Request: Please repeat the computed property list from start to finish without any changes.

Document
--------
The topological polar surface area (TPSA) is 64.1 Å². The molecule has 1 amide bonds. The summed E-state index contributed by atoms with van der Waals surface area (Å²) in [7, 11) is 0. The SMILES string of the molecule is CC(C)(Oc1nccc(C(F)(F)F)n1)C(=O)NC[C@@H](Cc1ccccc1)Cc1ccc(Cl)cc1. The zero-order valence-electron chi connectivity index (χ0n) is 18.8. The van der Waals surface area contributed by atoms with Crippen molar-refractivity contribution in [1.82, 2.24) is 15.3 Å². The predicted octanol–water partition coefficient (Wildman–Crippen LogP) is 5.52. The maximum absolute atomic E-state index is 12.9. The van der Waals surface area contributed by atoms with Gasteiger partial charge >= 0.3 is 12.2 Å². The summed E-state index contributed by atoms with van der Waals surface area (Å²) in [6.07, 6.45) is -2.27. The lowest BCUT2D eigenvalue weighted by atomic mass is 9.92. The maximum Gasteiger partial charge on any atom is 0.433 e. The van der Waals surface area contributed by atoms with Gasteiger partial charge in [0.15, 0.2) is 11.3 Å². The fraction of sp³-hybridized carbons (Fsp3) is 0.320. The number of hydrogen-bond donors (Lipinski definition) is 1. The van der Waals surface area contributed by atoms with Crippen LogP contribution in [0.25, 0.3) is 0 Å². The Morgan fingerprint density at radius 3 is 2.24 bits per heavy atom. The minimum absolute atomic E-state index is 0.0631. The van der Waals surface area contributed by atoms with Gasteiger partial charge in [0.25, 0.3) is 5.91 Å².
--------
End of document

The topological polar surface area (TPSA) is 64.1 Å². The molecule has 1 amide bonds. The summed E-state index contributed by atoms with van der Waals surface area (Å²) in [7, 11) is 0. The SMILES string of the molecule is CC(C)(Oc1nccc(C(F)(F)F)n1)C(=O)NC[C@@H](Cc1ccccc1)Cc1ccc(Cl)cc1. The zero-order valence-electron chi connectivity index (χ0n) is 18.8. The van der Waals surface area contributed by atoms with Crippen molar-refractivity contribution in [1.82, 2.24) is 15.3 Å². The predicted octanol–water partition coefficient (Wildman–Crippen LogP) is 5.52. The maximum absolute atomic E-state index is 12.9. The van der Waals surface area contributed by atoms with Gasteiger partial charge >= 0.3 is 12.2 Å². The summed E-state index contributed by atoms with van der Waals surface area (Å²) in [6.07, 6.45) is -2.27. The lowest BCUT2D eigenvalue weighted by atomic mass is 9.92. The maximum Gasteiger partial charge on any atom is 0.433 e. The van der Waals surface area contributed by atoms with Gasteiger partial charge in [0.15, 0.2) is 11.3 Å². The fraction of sp³-hybridized carbons (Fsp3) is 0.320. The number of hydrogen-bond donors (Lipinski definition) is 1. The van der Waals surface area contributed by atoms with Crippen LogP contribution in [0.25, 0.3) is 0 Å². The Morgan fingerprint density at radius 3 is 2.24 bits per heavy atom. The minimum absolute atomic E-state index is 0.0631. The van der Waals surface area contributed by atoms with Gasteiger partial charge in [0.25, 0.3) is 5.91 Å².